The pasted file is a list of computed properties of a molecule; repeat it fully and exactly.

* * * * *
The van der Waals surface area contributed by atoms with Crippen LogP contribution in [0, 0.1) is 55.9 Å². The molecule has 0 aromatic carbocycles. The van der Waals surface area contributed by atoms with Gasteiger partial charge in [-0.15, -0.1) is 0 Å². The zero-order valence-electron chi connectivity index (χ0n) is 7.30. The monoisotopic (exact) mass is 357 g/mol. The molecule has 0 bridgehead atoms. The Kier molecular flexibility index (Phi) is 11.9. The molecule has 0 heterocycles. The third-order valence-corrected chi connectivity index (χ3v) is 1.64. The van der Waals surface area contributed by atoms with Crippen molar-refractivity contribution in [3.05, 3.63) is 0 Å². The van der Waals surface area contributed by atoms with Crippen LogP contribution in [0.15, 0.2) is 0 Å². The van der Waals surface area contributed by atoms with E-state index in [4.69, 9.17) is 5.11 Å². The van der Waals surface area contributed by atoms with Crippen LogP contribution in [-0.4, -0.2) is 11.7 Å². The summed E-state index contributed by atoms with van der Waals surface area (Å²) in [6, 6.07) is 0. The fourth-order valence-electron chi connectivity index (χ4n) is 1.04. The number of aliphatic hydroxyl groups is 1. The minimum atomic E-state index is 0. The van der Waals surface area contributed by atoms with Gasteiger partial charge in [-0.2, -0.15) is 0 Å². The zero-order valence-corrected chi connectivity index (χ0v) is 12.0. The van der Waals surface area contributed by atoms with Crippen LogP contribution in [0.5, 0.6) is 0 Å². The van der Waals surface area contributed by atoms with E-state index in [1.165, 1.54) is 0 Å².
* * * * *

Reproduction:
The van der Waals surface area contributed by atoms with Crippen LogP contribution in [0, 0.1) is 55.9 Å². The molecule has 0 aromatic carbocycles. The van der Waals surface area contributed by atoms with Gasteiger partial charge in [-0.15, -0.1) is 0 Å². The zero-order valence-electron chi connectivity index (χ0n) is 7.30. The monoisotopic (exact) mass is 357 g/mol. The molecule has 0 bridgehead atoms. The Kier molecular flexibility index (Phi) is 11.9. The molecule has 0 heterocycles. The third-order valence-corrected chi connectivity index (χ3v) is 1.64. The van der Waals surface area contributed by atoms with Crippen molar-refractivity contribution in [3.05, 3.63) is 0 Å². The van der Waals surface area contributed by atoms with Crippen LogP contribution in [0.15, 0.2) is 0 Å². The van der Waals surface area contributed by atoms with E-state index in [4.69, 9.17) is 5.11 Å². The van der Waals surface area contributed by atoms with Crippen LogP contribution in [-0.4, -0.2) is 11.7 Å². The summed E-state index contributed by atoms with van der Waals surface area (Å²) in [6, 6.07) is 0. The fourth-order valence-electron chi connectivity index (χ4n) is 1.04. The number of aliphatic hydroxyl groups is 1. The minimum atomic E-state index is 0. The van der Waals surface area contributed by atoms with Gasteiger partial charge in [-0.2, -0.15) is 0 Å². The zero-order valence-corrected chi connectivity index (χ0v) is 12.0. The van der Waals surface area contributed by atoms with Crippen LogP contribution in [0.5, 0.6) is 0 Å². The van der Waals surface area contributed by atoms with E-state index in [1.165, 1.54) is 0 Å².